Cognitive Development: Its Cultural and Social Foundations
Alexander Romanovich Luria, one of the most influential psychologists of the twentieth century, is best known for his pioneering work on the development of language and thought, mental retardation, and the cortical organization of higher mental processes. Virtually unnoticed has been his major contribution to the understanding of cultural differences in thinking.
In the early 1930s young Luria set out with a group of Russian psychologists for the steppes of central Asia. Their mission: to study the impact of the socialist revolution on an ancient Islamic cotton-growing culture and, no less, to establish guidelines for a viable Marxist psychology. Lev Vygotsky, Luria's great teacher and friend, was convinced that variations in the mental development of children must be understood as a process including historically determined cultural factors. Guided by this conviction, Luria and his colleagues studied perception, abstraction, reasoning, and imagination among several remote groups of Uzbeks and Kirghiz―from cloistered illiterate women to slightly educated new friends of the central government.
The original hypothesis was abundantly supported by the data: the very structure of the human cognitive process differs according to the ways in which social groups live out their various realities. People whose lives are dominated by concrete, practical activities have a different method of thinking from people whose lives require abstract, verbal, and theoretical approaches to reality.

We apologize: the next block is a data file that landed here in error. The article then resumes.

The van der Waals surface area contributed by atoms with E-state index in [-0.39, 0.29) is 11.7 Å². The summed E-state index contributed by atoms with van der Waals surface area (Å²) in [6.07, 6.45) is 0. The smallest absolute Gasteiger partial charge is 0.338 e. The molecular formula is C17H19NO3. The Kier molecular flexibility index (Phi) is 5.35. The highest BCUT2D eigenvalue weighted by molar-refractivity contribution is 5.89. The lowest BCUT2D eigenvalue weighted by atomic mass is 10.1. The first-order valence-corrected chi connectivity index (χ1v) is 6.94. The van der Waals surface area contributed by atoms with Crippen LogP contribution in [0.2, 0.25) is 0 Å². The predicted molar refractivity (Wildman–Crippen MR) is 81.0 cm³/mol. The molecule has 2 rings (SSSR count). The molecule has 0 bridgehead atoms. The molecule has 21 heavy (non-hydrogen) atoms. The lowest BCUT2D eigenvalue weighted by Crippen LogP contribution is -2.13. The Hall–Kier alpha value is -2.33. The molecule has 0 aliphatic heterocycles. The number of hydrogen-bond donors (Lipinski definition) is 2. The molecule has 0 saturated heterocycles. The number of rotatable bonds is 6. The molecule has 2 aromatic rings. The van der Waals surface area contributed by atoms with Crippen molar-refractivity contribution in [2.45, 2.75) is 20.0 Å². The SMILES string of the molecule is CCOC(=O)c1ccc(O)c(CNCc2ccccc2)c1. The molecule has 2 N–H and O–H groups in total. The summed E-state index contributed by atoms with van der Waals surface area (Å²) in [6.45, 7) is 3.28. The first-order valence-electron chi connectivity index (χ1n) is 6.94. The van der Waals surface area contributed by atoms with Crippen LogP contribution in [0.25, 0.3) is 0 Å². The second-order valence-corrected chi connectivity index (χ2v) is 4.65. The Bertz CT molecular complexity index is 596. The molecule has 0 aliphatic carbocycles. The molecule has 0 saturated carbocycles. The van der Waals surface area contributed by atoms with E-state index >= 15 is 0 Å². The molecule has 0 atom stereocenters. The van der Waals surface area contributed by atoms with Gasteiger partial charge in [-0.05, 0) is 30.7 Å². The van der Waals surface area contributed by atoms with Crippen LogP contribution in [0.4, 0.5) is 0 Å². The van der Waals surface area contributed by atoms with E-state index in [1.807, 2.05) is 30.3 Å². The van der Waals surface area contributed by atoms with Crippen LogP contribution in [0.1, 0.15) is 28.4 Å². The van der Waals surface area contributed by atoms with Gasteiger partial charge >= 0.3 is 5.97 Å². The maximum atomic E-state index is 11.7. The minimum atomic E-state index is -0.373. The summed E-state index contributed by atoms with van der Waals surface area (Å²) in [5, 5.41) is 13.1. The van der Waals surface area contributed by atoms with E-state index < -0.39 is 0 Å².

For Luria the legitimacy of treating human consciousness as a product of social history legitimized the Marxian dialectic of social development. For psychology in general, the research in Uzbekistan, its rich collection of data and the penetrating observations Luria drew from it, have cast new light on the workings of cognitive activity. The parallels between individual and social development are still being explored by researchers today. Beyond its historical and theoretical significance, this book represents a revolution in method. Much as Piaget introduced the clinical method into the study of children's mental activities, Luria pioneered his own version of the clinical technique for use in cross-cultural work. Had this text been available, the recent history of cognitive psychology and of anthropological study might well have been very different. As it is, we are only now catching up with Luria's procedures.
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